Monitor processes and assess anti-racism actions

This work requires a keen, unflinching eye. It is often the more subtle manifestations of racism throughout an organization that go unaddressed. An important caveat is that not all interventions are good or effective at mitigating racism. Thus, monitoring progress is another key component in creating systems-level change to dismantle racism. Accountability stems from continued efforts to monitor and evaluate anti-racism initiatives in a transparent manner.

The St. Michael’s Family Health Team Racism and Health committee has since been reconfigured and renamed the anti-racism advisory panel to highlight that this work is ultimately the responsibility of health-care leadership. While expressed intent to tackle racism is important, the measures of successful anti-racism actions in health-care settings are uptake, impact and outcomes. Health-care institutions need to reflect critically on whether they are ready to make the commitment necessary to do this work and invest time and money to bring about sustainable system-level change. Anything less is performative. Without a solid commitment to incorporating the principles of anti-racism work developed by racialized people, primarily Black and Indigenous scholars and activists, health-care institutions will continue to create and perpetuate harm.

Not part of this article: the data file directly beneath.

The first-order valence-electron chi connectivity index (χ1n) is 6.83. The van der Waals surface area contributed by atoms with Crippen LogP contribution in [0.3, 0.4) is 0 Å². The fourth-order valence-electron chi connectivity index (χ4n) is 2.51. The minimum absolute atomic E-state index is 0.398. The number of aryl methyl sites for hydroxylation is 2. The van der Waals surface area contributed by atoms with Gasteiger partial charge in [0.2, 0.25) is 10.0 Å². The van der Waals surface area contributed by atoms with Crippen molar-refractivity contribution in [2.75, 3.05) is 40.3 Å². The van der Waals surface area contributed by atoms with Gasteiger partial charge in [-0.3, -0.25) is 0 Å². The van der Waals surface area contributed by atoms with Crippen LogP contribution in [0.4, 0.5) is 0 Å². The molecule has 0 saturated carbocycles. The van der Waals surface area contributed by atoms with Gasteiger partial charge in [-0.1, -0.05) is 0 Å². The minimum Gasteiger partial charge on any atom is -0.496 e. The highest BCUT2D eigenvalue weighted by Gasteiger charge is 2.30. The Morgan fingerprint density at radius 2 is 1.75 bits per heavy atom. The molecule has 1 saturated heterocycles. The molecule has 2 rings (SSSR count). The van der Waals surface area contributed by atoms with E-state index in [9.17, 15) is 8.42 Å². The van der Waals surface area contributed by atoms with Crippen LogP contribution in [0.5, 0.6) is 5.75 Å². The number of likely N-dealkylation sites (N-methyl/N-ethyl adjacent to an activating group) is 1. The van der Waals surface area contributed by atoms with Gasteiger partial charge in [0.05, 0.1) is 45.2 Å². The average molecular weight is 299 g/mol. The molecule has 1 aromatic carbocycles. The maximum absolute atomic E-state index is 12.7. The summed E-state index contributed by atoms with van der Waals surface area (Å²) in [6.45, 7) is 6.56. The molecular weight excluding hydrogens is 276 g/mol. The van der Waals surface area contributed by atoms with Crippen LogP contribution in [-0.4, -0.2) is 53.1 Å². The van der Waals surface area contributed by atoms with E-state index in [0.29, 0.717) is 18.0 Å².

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Authors

Yuliya Rackal

Contributor

Yuliya Rackal is a family doctor at the St. Michael’s Academic Family Health Team in Toronto and assistant professor in the Department of Family and Community Medicine at the University of Toronto.

Nadha Hassen

Contributor

Nadha Hassen is a PhD candidate and Vanier Scholar at the Faculty of Environmental and Urban Change at York University and is on the Board of Directors at the Global Alliance for Behavioral Health and Social Justice.